• "This report is for over-the-counter use by adults over the age of 18 and provides genetic information to inform discussions with a healthcare professional about metabolism of therapeutics. This report describes if a person has variants associated with metabolism of some therapeutics, but does not describe if a person will or will not respond to a particular therapeutic, and does not describe the association between detected variants and any specific therapeutic. The PGS Pharmacogenetic Reports are not a substitute for visits to a healthcare professional. The information provided by this report should not be used to start, stop, or change any course of treatment."

  • A warning statement that the user should not use the test results to stop or change any medication, and that medications should always be taken as prescribed by a healthcare professional

  • A limiting statement explaining that this test is not intended to inform the user about their current state of health, including whether or not the user should or should not take a medication, or how much of a medication the user should take, as appropriate

  • A prominent and conspicuous limiting statement that the test provides only a preliminary test result that needs to be confirmed using an independent pharmacogenetic test without such a limitation prior to making any medical decisions. Alternatively, appropriate design verification and validation activities, including the generation of robust analytical data demonstrating appropriate analytical accuracy and reliability of test results for each genetic variant included in the test report, must be performed that demonstrate that the test can be used to make well-informed clinical decisions.

  • The test report must include an appropriate description of how the test results should be used by healthcare providers who may receive the test results from their patients.

How does this impact pharmacists?

Now, putting this into perspective, the bottom line is that 23andMe results should not directly lead to any patient self-discontinuation of therapy or adjustments in personal care based on the results. I think that is the bottom line that would need to be discussed with a patient. Referral of the patient to their initial prescriber for a questionable agent is tantamount, especially given that the report should indicate that this is preliminary and they may undergo further testing to confirm or use for their care by their provider. Lastly, I would ask the patient for the section of the report intended to be used to discuss with a provider, as it may give further insights for you.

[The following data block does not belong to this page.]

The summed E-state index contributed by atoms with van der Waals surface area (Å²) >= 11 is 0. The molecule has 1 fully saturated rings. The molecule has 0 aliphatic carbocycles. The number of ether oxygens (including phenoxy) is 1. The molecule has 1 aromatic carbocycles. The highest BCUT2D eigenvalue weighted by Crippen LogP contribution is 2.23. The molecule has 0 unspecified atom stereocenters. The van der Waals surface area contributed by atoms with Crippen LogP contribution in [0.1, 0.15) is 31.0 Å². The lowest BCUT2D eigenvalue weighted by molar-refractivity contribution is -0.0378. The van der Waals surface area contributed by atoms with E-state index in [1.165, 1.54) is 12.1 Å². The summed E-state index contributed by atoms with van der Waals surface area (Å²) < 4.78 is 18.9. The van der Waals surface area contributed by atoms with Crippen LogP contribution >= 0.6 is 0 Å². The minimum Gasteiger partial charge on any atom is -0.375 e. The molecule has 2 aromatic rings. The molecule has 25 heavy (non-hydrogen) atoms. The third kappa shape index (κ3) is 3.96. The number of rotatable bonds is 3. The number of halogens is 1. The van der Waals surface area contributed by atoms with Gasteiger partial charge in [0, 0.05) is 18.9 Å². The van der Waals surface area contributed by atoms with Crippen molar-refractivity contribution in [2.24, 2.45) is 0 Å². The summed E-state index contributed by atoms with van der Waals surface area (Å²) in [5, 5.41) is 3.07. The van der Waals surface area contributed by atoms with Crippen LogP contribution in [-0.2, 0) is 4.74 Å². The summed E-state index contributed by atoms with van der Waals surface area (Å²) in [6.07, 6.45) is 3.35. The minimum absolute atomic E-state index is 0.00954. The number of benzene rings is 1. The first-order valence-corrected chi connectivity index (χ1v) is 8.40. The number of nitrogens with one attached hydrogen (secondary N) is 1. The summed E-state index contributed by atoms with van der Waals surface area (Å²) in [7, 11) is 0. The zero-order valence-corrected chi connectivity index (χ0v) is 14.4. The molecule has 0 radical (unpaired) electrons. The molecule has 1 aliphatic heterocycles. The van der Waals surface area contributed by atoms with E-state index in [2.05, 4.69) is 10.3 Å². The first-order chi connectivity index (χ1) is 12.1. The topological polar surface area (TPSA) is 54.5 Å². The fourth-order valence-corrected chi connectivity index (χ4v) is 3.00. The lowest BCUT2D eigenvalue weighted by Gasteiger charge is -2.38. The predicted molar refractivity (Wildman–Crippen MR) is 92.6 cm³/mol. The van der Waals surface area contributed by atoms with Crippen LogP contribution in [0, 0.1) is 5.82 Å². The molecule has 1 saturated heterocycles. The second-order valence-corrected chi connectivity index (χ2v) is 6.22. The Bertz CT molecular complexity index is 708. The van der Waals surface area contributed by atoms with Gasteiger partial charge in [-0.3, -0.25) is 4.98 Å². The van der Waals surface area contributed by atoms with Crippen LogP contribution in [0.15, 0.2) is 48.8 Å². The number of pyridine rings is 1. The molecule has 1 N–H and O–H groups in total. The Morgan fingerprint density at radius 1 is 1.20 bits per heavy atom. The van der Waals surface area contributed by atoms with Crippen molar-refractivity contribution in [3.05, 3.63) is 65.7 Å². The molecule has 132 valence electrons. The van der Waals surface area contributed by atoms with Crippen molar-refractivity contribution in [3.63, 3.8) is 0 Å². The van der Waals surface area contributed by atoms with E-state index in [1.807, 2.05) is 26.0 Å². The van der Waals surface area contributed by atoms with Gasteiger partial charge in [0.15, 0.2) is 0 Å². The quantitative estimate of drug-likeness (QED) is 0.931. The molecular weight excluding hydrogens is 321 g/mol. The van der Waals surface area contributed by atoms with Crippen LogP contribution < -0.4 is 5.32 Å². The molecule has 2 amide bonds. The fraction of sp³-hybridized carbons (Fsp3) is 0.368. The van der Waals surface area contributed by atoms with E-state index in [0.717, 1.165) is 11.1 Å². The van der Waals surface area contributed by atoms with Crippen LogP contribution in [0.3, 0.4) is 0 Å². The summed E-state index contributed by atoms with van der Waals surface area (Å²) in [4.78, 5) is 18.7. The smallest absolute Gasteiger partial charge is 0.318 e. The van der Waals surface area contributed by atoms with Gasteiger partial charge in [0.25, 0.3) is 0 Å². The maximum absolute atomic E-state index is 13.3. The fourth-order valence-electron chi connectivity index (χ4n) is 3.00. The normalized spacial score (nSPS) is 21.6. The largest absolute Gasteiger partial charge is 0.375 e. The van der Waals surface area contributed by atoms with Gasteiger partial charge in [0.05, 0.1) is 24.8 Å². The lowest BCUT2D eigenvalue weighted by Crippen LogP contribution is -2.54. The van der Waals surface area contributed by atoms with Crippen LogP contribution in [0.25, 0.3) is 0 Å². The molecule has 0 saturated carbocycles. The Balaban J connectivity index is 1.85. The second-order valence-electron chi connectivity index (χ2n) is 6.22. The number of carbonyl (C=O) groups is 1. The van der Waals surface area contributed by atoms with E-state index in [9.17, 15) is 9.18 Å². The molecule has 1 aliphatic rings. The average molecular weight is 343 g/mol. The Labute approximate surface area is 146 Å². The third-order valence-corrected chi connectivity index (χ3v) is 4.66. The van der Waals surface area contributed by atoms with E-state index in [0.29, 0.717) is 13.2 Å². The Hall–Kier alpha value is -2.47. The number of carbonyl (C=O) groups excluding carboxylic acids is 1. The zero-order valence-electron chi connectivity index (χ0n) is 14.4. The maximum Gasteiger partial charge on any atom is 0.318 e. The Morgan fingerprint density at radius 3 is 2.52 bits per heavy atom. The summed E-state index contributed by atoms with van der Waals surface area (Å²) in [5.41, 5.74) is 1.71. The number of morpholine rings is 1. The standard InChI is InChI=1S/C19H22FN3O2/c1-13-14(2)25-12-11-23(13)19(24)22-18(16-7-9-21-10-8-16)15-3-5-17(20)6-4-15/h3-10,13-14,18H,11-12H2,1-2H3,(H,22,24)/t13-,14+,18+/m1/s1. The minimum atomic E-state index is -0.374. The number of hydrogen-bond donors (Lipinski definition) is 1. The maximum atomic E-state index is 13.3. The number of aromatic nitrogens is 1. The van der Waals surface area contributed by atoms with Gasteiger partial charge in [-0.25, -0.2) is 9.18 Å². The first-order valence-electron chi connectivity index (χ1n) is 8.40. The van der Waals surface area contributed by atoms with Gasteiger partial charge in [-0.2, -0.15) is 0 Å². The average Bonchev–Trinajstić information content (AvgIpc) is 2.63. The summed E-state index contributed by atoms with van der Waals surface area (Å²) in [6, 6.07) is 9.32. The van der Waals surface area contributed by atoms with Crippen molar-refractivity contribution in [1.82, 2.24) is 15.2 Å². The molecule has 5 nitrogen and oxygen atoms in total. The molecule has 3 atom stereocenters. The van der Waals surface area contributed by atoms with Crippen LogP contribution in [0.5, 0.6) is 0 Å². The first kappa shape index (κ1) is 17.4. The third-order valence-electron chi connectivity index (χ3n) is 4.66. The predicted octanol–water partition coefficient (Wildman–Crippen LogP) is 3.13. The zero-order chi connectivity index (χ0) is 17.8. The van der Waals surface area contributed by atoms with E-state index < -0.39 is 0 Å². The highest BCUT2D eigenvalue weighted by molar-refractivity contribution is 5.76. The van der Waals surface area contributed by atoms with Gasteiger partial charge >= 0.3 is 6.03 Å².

One thing that r/jackruby83 pointed out as a useful reference is CPIC's Library of Genes and Drugs that has some helpful literature related to the variants identified in the 23andMe report. So, while there may be some literature you get from say a Lexicomp/Micromedex interaction checker, this may be more in-depth reading if you want to have that type of discussion with a patient and need something to pull.

Honestly, I think this will be rather interesting to see how this pans out here in the community setting as I can honestly see patients who have been on drugs for years start asking what to do about these reports? Should they stop taking medication? Should they change to something else? What if they have been feeling fine, does this change anything? I think this comes back to the issue of genetic testing I mentioned earlier, as genetic counselors are often used at institutions and their duty is to explain this material in depth and provide a better perspective (and the time) that community pharmacy may not be able to depending on the day (hey, I know its vaccination season). I think some pharmacists may find this novel and enjoy the conversation with patients, and others may defer immediately to a provider, but I think those are all valid options as we figure out what patients make of it initially themselves.

In any event, I welcome your thoughts, feel free to comment!